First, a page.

Today, the stigma of Autism is alive and well! All we need to do to verify this is to Google the word “Autism” to see the results. Almost everything related to autism defines it by its challenges and negative outcomes. Things such as high unemployment rates, low independent living rates, lack of funding, shortage of programs, non-social, lacking communication skills… all of which support this conclusion. No wonder this seems to be the case!
When we received the diagnosis of Pervasive Development Delay and Autism for our daughter Gabbi over 20 years ago, we immediately searched (what was available on) the internet to see what we could find. What little we saw would scare any parent! Unfortunately, not much has changed since then. No wonder that when a parent receives this diagnosis for their child, or a person gets the diagnosis themselves it was such a dark day. It was for us.
Fast forward 10 years, when I was given the wonderful opportunity to start a training and employment program for those on the Autism Spectrum. This was one of the biggest gifts of my life because it allowed me to start seeing Autism in a whole new light. As I started to train and work with these wonderful and gifted young adults, I realized that many of the things I believed about the stigma of the diagnosis was completely inaccurate.
We initiated the program with 4 young adults who never before had been given an opportunity for employment. When they first started, I was immediately able to spot some of the characteristics that I had come to know so very well with our own daughter. Things like lack of eye contact, processing delays and communication challenges were very visible. What I didn’t expect was to come to understand the true reasons why these characteristics exist.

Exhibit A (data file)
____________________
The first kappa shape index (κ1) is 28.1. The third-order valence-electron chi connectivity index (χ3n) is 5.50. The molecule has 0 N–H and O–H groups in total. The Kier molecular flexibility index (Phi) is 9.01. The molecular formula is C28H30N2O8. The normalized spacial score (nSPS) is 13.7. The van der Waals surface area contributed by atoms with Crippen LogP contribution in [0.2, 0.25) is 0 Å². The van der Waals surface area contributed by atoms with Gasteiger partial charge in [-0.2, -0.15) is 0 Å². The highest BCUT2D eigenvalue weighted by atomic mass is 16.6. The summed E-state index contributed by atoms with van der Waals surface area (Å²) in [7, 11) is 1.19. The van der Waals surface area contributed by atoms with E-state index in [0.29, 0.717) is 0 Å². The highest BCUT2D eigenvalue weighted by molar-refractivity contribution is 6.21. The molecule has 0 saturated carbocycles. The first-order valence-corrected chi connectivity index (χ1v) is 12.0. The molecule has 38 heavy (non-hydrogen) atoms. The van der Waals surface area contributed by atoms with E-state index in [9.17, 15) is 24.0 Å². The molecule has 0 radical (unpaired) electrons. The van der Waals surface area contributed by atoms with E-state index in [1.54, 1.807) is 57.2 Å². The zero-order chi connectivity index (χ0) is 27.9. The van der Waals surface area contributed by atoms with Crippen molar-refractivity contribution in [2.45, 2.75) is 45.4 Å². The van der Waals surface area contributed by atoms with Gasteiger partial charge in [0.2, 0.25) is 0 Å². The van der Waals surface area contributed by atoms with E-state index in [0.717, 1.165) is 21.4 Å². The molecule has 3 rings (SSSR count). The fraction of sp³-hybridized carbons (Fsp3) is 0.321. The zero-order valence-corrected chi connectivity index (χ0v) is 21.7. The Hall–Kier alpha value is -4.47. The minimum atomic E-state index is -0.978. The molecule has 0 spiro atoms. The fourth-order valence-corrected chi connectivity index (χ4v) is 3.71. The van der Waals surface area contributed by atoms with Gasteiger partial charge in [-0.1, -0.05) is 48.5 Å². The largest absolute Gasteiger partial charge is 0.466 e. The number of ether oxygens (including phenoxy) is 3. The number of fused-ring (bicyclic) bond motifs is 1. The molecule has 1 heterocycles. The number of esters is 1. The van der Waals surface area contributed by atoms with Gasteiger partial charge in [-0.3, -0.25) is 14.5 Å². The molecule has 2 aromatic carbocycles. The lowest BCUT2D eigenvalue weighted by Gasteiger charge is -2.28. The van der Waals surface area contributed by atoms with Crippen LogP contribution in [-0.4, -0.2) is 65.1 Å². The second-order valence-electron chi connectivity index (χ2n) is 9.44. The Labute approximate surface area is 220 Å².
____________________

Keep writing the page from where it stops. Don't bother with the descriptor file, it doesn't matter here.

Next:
Let’s take eye contact as an example. For years we had been asking our daughter to “share her eyes” and to look at us when she was talking to us. This is common in our neurotypical world, so it was our thought that she should “fit in” and be able to maintain good eye contact.
Little did I know that for many Autistics, it is difficult to maintain eye contact for a variety of reasons. Sometimes it’s challenging to listen to what one is saying and also try to interpret facial expressions. For some, it might cause some pain or discomfort to do so and for others, it may just be very distracting.
To find out more about how we are misinterpreting or not understanding Autism and so much more, join our Shifter Membership program by going to https://www.autismshifts.org/become-a-member/